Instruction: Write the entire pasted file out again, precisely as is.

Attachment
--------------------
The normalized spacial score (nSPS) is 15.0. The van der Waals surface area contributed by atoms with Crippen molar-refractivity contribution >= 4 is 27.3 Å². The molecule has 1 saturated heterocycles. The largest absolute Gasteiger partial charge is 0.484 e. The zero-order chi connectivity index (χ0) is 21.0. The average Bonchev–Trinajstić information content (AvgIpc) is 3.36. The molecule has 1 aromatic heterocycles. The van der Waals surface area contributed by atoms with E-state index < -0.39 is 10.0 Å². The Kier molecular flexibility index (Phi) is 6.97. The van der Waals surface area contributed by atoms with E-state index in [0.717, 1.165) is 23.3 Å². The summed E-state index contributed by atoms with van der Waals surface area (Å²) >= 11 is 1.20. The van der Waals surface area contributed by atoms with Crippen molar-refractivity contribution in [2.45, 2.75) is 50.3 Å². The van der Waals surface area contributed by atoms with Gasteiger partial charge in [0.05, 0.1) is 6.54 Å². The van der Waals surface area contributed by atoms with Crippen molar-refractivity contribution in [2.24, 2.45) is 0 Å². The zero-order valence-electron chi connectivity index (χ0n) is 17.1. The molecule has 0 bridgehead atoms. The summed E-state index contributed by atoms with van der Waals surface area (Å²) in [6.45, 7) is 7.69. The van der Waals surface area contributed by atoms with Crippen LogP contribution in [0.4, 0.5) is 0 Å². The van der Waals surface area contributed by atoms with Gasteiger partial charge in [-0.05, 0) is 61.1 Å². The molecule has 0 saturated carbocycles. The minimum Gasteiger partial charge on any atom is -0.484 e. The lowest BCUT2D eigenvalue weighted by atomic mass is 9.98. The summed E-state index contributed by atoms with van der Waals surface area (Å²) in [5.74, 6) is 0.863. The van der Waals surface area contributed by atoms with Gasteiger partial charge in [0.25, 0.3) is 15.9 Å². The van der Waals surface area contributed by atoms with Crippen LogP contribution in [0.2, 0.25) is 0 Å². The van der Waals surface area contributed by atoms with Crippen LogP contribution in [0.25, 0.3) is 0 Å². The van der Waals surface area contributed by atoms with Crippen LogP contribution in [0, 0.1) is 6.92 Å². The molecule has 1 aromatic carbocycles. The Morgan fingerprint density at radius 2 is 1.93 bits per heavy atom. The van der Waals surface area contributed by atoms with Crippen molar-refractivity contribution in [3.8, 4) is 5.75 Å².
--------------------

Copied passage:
The normalized spacial score (nSPS) is 15.0. The van der Waals surface area contributed by atoms with Crippen molar-refractivity contribution >= 4 is 27.3 Å². The molecule has 1 saturated heterocycles. The largest absolute Gasteiger partial charge is 0.484 e. The zero-order chi connectivity index (χ0) is 21.0. The average Bonchev–Trinajstić information content (AvgIpc) is 3.36. The molecule has 1 aromatic heterocycles. The van der Waals surface area contributed by atoms with E-state index < -0.39 is 10.0 Å². The Kier molecular flexibility index (Phi) is 6.97. The van der Waals surface area contributed by atoms with E-state index in [0.717, 1.165) is 23.3 Å². The summed E-state index contributed by atoms with van der Waals surface area (Å²) >= 11 is 1.20. The van der Waals surface area contributed by atoms with Crippen molar-refractivity contribution in [2.45, 2.75) is 50.3 Å². The van der Waals surface area contributed by atoms with Gasteiger partial charge in [0.05, 0.1) is 6.54 Å². The van der Waals surface area contributed by atoms with Crippen molar-refractivity contribution in [2.24, 2.45) is 0 Å². The zero-order valence-electron chi connectivity index (χ0n) is 17.1. The molecule has 0 bridgehead atoms. The summed E-state index contributed by atoms with van der Waals surface area (Å²) in [6.45, 7) is 7.69. The van der Waals surface area contributed by atoms with Crippen LogP contribution in [0.4, 0.5) is 0 Å². The van der Waals surface area contributed by atoms with Gasteiger partial charge in [-0.05, 0) is 61.1 Å². The molecule has 0 saturated carbocycles. The minimum Gasteiger partial charge on any atom is -0.484 e. The lowest BCUT2D eigenvalue weighted by atomic mass is 9.98. The summed E-state index contributed by atoms with van der Waals surface area (Å²) in [5.74, 6) is 0.863. The van der Waals surface area contributed by atoms with Gasteiger partial charge in [0.25, 0.3) is 15.9 Å². The van der Waals surface area contributed by atoms with Crippen LogP contribution in [0.2, 0.25) is 0 Å². The van der Waals surface area contributed by atoms with Crippen LogP contribution in [0.25, 0.3) is 0 Å². The van der Waals surface area contributed by atoms with Crippen LogP contribution in [0, 0.1) is 6.92 Å². The molecule has 1 aromatic carbocycles. The Morgan fingerprint density at radius 2 is 1.93 bits per heavy atom. The van der Waals surface area contributed by atoms with Crippen molar-refractivity contribution in [3.8, 4) is 5.75 Å².